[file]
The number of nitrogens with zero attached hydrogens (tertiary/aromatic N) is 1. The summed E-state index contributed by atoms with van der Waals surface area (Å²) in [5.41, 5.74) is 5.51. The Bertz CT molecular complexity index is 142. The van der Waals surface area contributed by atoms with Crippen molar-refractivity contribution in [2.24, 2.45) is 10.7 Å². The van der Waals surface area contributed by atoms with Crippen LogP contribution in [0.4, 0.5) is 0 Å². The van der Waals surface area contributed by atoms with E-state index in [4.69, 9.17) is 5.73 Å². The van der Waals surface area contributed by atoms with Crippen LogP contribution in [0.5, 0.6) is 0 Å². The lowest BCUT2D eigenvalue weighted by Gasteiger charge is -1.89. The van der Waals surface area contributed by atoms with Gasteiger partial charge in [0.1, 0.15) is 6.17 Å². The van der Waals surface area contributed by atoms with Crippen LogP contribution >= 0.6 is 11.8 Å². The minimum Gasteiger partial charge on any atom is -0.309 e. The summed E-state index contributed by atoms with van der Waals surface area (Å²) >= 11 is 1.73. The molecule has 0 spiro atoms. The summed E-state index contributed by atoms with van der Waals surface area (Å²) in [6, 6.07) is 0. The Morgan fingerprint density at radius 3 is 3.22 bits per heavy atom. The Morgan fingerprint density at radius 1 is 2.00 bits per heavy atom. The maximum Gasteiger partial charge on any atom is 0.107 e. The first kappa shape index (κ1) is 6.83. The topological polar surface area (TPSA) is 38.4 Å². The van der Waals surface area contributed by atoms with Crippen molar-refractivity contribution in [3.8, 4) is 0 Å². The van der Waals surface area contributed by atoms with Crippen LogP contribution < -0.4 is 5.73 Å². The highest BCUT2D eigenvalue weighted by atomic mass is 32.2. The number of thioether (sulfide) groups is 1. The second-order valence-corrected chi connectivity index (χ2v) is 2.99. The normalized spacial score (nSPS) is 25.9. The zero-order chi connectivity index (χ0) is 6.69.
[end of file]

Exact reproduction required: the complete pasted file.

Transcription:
The number of nitrogens with zero attached hydrogens (tertiary/aromatic N) is 1. The summed E-state index contributed by atoms with van der Waals surface area (Å²) in [5.41, 5.74) is 5.51. The Bertz CT molecular complexity index is 142. The van der Waals surface area contributed by atoms with Crippen molar-refractivity contribution in [2.24, 2.45) is 10.7 Å². The van der Waals surface area contributed by atoms with Crippen LogP contribution in [0.4, 0.5) is 0 Å². The van der Waals surface area contributed by atoms with E-state index in [4.69, 9.17) is 5.73 Å². The van der Waals surface area contributed by atoms with Crippen LogP contribution in [0.5, 0.6) is 0 Å². The lowest BCUT2D eigenvalue weighted by Gasteiger charge is -1.89. The van der Waals surface area contributed by atoms with Gasteiger partial charge in [0.1, 0.15) is 6.17 Å². The van der Waals surface area contributed by atoms with Crippen LogP contribution >= 0.6 is 11.8 Å². The minimum Gasteiger partial charge on any atom is -0.309 e. The summed E-state index contributed by atoms with van der Waals surface area (Å²) >= 11 is 1.73. The molecule has 0 spiro atoms. The summed E-state index contributed by atoms with van der Waals surface area (Å²) in [6, 6.07) is 0. The Morgan fingerprint density at radius 3 is 3.22 bits per heavy atom. The Morgan fingerprint density at radius 1 is 2.00 bits per heavy atom. The maximum Gasteiger partial charge on any atom is 0.107 e. The first kappa shape index (κ1) is 6.83. The topological polar surface area (TPSA) is 38.4 Å². The van der Waals surface area contributed by atoms with Crippen molar-refractivity contribution in [3.8, 4) is 0 Å². The van der Waals surface area contributed by atoms with Crippen LogP contribution < -0.4 is 5.73 Å². The highest BCUT2D eigenvalue weighted by atomic mass is 32.2. The number of thioether (sulfide) groups is 1. The second-order valence-corrected chi connectivity index (χ2v) is 2.99. The normalized spacial score (nSPS) is 25.9. The zero-order chi connectivity index (χ0) is 6.69.